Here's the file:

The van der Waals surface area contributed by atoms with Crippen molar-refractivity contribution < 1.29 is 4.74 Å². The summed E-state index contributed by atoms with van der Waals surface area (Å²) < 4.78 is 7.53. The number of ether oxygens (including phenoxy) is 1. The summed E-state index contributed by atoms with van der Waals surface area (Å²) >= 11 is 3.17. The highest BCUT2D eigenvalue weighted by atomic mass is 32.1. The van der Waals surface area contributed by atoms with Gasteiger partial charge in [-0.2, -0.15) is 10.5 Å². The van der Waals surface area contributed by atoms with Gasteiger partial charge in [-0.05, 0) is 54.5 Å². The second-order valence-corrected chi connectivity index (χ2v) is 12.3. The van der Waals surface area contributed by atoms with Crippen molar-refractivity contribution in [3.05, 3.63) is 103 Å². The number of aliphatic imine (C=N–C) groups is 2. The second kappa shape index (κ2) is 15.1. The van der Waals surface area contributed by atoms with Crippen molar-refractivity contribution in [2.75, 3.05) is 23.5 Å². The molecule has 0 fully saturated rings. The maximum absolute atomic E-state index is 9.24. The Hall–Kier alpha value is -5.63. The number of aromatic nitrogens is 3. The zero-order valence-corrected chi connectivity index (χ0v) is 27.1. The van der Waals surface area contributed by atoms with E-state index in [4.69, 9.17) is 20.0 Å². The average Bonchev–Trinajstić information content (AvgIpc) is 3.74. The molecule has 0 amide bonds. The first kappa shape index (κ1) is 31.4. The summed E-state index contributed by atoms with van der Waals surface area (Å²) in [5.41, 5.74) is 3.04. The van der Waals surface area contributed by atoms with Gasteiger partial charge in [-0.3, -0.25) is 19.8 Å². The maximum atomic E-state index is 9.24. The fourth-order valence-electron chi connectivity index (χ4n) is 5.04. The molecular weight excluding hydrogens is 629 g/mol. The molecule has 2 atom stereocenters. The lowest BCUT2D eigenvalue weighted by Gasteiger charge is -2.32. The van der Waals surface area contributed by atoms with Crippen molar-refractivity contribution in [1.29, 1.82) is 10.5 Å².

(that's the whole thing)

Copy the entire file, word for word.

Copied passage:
The van der Waals surface area contributed by atoms with Crippen molar-refractivity contribution < 1.29 is 4.74 Å². The summed E-state index contributed by atoms with van der Waals surface area (Å²) < 4.78 is 7.53. The number of ether oxygens (including phenoxy) is 1. The summed E-state index contributed by atoms with van der Waals surface area (Å²) >= 11 is 3.17. The highest BCUT2D eigenvalue weighted by atomic mass is 32.1. The van der Waals surface area contributed by atoms with Gasteiger partial charge in [-0.2, -0.15) is 10.5 Å². The van der Waals surface area contributed by atoms with Gasteiger partial charge in [-0.05, 0) is 54.5 Å². The second-order valence-corrected chi connectivity index (χ2v) is 12.3. The van der Waals surface area contributed by atoms with Crippen molar-refractivity contribution in [3.05, 3.63) is 103 Å². The number of aliphatic imine (C=N–C) groups is 2. The second kappa shape index (κ2) is 15.1. The van der Waals surface area contributed by atoms with Crippen molar-refractivity contribution in [2.75, 3.05) is 23.5 Å². The molecule has 0 fully saturated rings. The maximum absolute atomic E-state index is 9.24. The Hall–Kier alpha value is -5.63. The number of aromatic nitrogens is 3. The zero-order valence-corrected chi connectivity index (χ0v) is 27.1. The van der Waals surface area contributed by atoms with E-state index in [4.69, 9.17) is 20.0 Å². The average Bonchev–Trinajstić information content (AvgIpc) is 3.74. The molecule has 0 amide bonds. The first kappa shape index (κ1) is 31.4. The summed E-state index contributed by atoms with van der Waals surface area (Å²) in [5.41, 5.74) is 3.04. The van der Waals surface area contributed by atoms with Gasteiger partial charge in [-0.3, -0.25) is 19.8 Å². The maximum atomic E-state index is 9.24. The fourth-order valence-electron chi connectivity index (χ4n) is 5.04. The molecular weight excluding hydrogens is 629 g/mol. The molecule has 2 atom stereocenters. The lowest BCUT2D eigenvalue weighted by Gasteiger charge is -2.32. The van der Waals surface area contributed by atoms with Crippen molar-refractivity contribution in [1.29, 1.82) is 10.5 Å².